A young mother made the difficult decision to give her baby up for adoption thirty years ago, She was never allowed to hold her child and only briefly saw her daughter through a window as the baby was held up by a nurse to the glass. The mother always regretted her decision and has tried for years to get to know her child. But, in Georgia, as in many states, adoptions are closed and once a mother gives up her rights, she has no access, official or otherwise, to her child. We hear a lot about children trying to find their birth parents and the rights they should be afforded, but should parents have similar opportunities to reverse, or at least modify, a decision many made at a very young age?
I think it very much depends on the families whether biological parents should stay in contact with their offspring. Some families really make it work. Children often wonder. I do think they should know about their parents. It seems like many adopted kids have a hole in their lives until they know.
It seems to me that some of the difficulty lies with our current sentiment about adoption. I wonder if e-martin might agree or otherwise? In other eras, adoption was a thing of joy and pride for the adopted person and the adopting parent (and often relief and comfort for the biological parents). I'm not a Classical Literature scholar so can't say definitively (if wordprof or thanatassa chime in, they could say) but the impression I have from Homer and Biblical literature is that adoption was celebrated because of the willful choice made. By choice and selection, the name, the lineage and the full inheritance (whatever that may or may not have consisted of) would be given to and continued in the adopted person.
In this scenario--whether it was the exception or the rule--an encounter with the biological parents didn't hold any of the contemporary dread: would you/won't you; why did you/do you/don't you; who will you love love/who won't you? So my first thought is always: we need to revitalize the contemporary adoptive sentiment and social evaluation so these questions won't carry the power they now have.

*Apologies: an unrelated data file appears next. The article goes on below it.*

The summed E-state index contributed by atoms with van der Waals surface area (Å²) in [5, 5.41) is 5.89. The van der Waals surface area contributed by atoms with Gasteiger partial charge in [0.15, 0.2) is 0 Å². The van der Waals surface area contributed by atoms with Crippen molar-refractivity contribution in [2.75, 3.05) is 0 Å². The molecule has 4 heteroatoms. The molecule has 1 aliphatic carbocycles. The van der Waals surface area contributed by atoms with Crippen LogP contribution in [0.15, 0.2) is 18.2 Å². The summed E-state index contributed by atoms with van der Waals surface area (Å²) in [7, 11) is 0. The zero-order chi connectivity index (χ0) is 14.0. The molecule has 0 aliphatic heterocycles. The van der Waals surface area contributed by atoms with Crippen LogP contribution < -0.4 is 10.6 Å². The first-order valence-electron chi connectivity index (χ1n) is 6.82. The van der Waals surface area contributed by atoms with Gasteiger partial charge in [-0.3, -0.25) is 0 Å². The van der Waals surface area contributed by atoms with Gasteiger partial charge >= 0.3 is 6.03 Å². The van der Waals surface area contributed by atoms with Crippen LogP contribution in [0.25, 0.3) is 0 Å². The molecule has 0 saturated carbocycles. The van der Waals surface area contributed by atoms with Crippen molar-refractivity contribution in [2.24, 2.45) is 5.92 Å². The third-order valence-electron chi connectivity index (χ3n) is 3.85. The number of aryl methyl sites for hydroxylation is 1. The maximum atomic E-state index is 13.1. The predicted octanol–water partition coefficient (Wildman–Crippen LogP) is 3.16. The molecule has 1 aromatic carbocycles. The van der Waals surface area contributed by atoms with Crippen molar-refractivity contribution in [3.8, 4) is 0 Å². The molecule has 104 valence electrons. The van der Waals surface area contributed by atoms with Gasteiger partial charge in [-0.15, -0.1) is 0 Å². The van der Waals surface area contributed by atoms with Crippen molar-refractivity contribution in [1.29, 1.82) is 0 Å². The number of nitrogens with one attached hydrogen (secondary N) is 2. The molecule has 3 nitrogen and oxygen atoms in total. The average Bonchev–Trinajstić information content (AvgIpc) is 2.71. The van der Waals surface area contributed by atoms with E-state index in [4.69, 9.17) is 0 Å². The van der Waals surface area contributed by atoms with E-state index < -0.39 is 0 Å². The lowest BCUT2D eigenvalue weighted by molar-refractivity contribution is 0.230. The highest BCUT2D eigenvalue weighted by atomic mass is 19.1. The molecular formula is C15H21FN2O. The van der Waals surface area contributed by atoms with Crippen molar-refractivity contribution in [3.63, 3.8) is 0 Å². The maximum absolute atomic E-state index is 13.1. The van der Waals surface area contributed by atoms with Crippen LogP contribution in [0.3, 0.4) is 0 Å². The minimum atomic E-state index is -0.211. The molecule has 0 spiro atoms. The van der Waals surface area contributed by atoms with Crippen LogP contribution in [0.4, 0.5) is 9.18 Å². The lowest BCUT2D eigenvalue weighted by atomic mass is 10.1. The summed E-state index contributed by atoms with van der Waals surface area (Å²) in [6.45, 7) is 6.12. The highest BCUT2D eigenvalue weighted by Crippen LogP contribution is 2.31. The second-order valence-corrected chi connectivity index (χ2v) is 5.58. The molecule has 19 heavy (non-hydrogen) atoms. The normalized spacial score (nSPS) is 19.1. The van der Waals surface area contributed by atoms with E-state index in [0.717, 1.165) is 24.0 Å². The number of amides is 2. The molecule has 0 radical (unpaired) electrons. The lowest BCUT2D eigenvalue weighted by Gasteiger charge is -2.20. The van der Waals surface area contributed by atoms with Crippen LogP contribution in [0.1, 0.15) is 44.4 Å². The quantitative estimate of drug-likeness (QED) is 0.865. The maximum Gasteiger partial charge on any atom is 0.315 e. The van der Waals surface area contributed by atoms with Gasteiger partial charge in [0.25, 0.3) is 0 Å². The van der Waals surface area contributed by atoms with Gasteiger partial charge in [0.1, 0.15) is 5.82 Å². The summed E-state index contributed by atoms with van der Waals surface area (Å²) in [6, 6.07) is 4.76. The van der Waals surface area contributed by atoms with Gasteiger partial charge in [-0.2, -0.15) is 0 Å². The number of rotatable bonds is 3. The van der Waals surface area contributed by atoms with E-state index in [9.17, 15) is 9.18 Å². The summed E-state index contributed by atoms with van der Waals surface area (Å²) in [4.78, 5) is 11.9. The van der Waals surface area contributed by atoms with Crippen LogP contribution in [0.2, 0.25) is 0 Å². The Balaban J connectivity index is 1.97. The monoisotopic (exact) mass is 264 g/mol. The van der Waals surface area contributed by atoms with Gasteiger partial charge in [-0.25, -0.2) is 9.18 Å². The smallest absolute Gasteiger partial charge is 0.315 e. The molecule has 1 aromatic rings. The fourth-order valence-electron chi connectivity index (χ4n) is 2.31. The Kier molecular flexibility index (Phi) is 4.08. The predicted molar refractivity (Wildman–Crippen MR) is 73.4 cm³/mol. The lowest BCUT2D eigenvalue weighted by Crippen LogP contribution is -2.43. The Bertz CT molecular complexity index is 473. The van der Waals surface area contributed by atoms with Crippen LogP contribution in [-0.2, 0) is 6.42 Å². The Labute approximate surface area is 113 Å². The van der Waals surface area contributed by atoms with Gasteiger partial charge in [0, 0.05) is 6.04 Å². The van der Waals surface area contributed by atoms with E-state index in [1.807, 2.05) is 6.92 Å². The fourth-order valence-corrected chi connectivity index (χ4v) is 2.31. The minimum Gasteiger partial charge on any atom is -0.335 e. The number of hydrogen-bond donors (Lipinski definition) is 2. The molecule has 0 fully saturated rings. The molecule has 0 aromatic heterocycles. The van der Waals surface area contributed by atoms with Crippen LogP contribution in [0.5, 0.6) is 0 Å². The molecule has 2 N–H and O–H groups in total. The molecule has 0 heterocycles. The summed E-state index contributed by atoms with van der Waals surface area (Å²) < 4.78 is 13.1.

On a practical, immediate level, in our present socio-cultural environment, biological parents pose an emotional and psychological threat to both adopted person and adopting parents. It seems the first duty of biological parents is to recognize this and act to protect their estranged child and respect their right to peace and contentment, especially in states with laws imposing separation (as e-martin says, there are agencies that can help in searches). A biological parent's duties, it seems to me, remain the same whether present or separate: the well-being of the offspring is paramount and comes before all personal desires or needs (I expect that will be seen as a controversial statement in itself).
I agree with Post #2's stance about having the adoption agency act as an intermediary, but can also respect the adopting parents' wishes to maintain a degree of separation between themselves, their child, and the birth mother. Ultimately, I feel that the birth mother should respect the original terms of the adoption; both sides sign legally binding documents, and even though the birth mother may come to regret her decision later, she should stand by her word that was originally given in good faith to respect the adopting parents' privacy.
Ultimately, the choice to meet the birth mother should be given to the adopting parents, especially if the child was still very young. He or she may not even know or understand the original terms of the adoption, so it could be extremely damaging for the birth mother suddenly to make an appearance in their life or show up on their doorstep.
As an adopted person, my story goes like this: I told the mother who adopted me, my "mom", that I was ready to meet my biological mother. My mom then contacted the adoption agency that had arranged my adoption. My biological mother then had a choice as to whether or not she would like to meet me.
Having the agency as an intermediary was critical, I think, to providing myself and my birth mother a chance to consider the situation without having to answer directly to one another.
Were the case different and had my biological mother contacted me or my parents directly, I don't know how well things would have gone. I know that I was not ready until, well, until I was ready. Before that, regardless of my birth mother's feelings, I would have been unequipped to handle the question, "Would you like to meet me?" coming from my biological mother.
Keeping the possibility of a meeting open via an intemediary agency feels fair to me. Giving either side direct access to the other seems less safe; less fair.